In the 1961 report of the Register (p. 118), the statement was made that the extension of copyright protection to all works, without regard to reciprocity, would simplify our international copyright relations and the determination of the copyright status of foreign works, would serve our best interests and encourage countries to adhere to the UCC. This, in effect, recommended the adoption of the so-called French system; that is, protection without regard to reciprocity, and was stated by a certain commentator to be “one of the most important innovations recommended by the report.

There was great doubt as to whether or not there was protection in France for foreign works, in the absence of treaty or reciprocity. The fact that treaties and conventions based upon the principle of reciprocity do exist proves that laws regarding literary and artistic property are in some ways exceptional, falling outside the scope of common law and granting special privileges. Foreigners would not thus be automatically entitled to claim unconditional benefits from them. What inducement could be held out to cause a country to adhere to the UCC when the works of an author of that country enjoy protection in the United States?

But even if it was assumed that the French system previously existed, France, by introducing legislation to do away with this system has recognized the fact that generosity is not appreciated but too often abused.

It must be pointed out that the protection of foreign authors implies the existence of reciprocity since such protection is based on the universalism of copyright. Copyright is acknowledged almost everywhere in the world and it must be regulated on the basis of mutual espect. The French law of July 8, 1964, does not discriminate against the nationality of authors nor against the place of origin but takes into consideration the lack of mutuality between the law of the country of origin and that of the country in which protection is sought. If the country of origin does not assure to foreigners, and its own nationals, protection which is not equivalent to that of the French law, then the works of nonnationals of France will not be protected and will receive inferior protection in France. There is no reprisal and no retaliation France merely refused to grant to foreign works any greater protection than a foreign country granted to French works.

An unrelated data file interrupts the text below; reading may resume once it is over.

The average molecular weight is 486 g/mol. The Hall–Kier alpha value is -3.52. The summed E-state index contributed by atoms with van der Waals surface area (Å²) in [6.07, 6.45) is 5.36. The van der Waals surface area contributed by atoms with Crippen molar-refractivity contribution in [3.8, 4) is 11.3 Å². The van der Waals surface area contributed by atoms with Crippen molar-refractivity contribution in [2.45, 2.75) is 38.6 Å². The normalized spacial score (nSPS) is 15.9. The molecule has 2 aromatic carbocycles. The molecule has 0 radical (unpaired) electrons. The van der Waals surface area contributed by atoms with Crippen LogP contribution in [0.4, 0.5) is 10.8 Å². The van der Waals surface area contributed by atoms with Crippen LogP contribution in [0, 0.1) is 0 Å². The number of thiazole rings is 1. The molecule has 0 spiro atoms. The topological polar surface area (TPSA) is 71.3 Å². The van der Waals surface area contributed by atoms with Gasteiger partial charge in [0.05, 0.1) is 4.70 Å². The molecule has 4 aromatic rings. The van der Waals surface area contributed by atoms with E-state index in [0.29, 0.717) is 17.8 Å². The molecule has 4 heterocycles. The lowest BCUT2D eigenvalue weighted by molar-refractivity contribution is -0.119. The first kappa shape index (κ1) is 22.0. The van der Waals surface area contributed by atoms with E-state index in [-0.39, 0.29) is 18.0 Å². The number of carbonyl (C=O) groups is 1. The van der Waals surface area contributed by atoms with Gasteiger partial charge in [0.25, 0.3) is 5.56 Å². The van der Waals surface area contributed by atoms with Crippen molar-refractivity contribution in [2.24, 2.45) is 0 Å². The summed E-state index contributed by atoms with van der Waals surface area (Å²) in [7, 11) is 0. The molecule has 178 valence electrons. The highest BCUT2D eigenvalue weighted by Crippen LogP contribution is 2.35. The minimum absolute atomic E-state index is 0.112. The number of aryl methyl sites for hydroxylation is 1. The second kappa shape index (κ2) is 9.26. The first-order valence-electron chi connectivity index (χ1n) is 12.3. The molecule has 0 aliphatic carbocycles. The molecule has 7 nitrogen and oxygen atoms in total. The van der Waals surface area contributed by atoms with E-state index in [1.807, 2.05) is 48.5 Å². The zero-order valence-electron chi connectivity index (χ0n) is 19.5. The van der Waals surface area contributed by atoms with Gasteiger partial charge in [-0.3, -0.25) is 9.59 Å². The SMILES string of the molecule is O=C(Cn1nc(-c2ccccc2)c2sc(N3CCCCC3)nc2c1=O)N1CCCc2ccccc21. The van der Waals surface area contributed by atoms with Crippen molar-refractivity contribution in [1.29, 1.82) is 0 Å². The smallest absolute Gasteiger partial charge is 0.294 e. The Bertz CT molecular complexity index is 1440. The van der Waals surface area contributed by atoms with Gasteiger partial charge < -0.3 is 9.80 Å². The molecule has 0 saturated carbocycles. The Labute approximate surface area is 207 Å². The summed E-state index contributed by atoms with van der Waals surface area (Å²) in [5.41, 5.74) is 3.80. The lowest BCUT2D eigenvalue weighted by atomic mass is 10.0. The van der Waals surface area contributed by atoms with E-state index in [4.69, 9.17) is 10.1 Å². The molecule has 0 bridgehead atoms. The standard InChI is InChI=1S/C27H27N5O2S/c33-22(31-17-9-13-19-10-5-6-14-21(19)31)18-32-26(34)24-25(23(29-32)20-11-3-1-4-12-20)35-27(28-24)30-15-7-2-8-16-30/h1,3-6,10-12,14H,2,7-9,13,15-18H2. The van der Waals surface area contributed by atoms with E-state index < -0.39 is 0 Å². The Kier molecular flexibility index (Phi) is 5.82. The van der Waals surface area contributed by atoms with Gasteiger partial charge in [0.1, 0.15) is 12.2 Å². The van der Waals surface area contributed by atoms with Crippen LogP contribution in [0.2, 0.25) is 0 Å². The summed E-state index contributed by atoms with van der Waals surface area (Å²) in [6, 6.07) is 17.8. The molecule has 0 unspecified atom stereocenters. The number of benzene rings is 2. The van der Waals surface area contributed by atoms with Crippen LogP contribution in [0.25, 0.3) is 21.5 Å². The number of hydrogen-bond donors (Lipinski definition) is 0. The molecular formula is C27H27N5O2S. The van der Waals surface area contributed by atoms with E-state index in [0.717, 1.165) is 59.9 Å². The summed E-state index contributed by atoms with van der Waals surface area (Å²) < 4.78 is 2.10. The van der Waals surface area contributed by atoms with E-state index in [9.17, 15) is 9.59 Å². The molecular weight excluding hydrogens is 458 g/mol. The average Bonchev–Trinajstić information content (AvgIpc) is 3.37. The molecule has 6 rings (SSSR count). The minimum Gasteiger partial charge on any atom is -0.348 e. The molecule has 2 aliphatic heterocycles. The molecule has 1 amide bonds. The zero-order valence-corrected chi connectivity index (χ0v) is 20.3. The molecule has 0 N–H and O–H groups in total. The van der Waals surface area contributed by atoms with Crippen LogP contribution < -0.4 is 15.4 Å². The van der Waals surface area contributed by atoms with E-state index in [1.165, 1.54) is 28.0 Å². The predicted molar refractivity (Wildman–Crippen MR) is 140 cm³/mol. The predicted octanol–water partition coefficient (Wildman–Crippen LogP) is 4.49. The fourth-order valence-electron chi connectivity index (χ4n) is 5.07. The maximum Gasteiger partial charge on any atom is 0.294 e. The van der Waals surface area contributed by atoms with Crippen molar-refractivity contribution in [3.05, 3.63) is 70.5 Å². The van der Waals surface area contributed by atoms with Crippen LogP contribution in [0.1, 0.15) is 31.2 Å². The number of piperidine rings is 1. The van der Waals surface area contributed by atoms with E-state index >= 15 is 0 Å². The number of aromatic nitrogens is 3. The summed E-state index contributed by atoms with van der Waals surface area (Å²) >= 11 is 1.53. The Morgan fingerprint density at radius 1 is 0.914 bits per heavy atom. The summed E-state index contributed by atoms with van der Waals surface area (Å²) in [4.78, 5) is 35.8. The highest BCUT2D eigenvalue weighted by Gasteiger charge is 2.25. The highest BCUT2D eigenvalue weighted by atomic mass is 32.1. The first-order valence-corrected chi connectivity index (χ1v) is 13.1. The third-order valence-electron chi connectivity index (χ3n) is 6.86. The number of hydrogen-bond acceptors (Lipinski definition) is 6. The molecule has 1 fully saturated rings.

France, in applying the “French system” never went as far as the proposal of the Register, which would grant protection to the unpublished works of nationals of countries where there might be no copyright protection for the works of its own nationals. Under the French Act of 1852, it was held that protection in France could not be broader than that afforded in the country of origin, nor could the law be availed of by citizens of a country with which France had a treaty

granting a lesser degree of protection. A U.S. work is protected in France only as long as it is protected in the United States and the highest court in France has held that if the work is not protected in the country of origin it will not be protected in France.

The Register's proposal would give protection to unpublished Soviet works having as their country of origin the Soviet Union, and this despite the fact that U.S. works do not enjoy protection in the U.S.S.R. (nor does any foreign work).

The attitude of the Soviet Union toward foreign authors is well known, but how are native authors treated in the Union and in the Soviet bloc?

It must be remembered that in the Soviet system the individual disappears before the collectivity. The Soviet principle is that the author works for the good of the community and should be remunerated in accordance with the "social usefulness" of his work. Once he has offered his work for exploitation in any medium, the fees he is to receive are set out in a series of schedules laid down in the copyright law. The rates vary both as to literary merit and the contribution the work makes to the cultural growth of the nation and its Communist education. Socially useless writings, whatever their literary merit, earn nothing at all.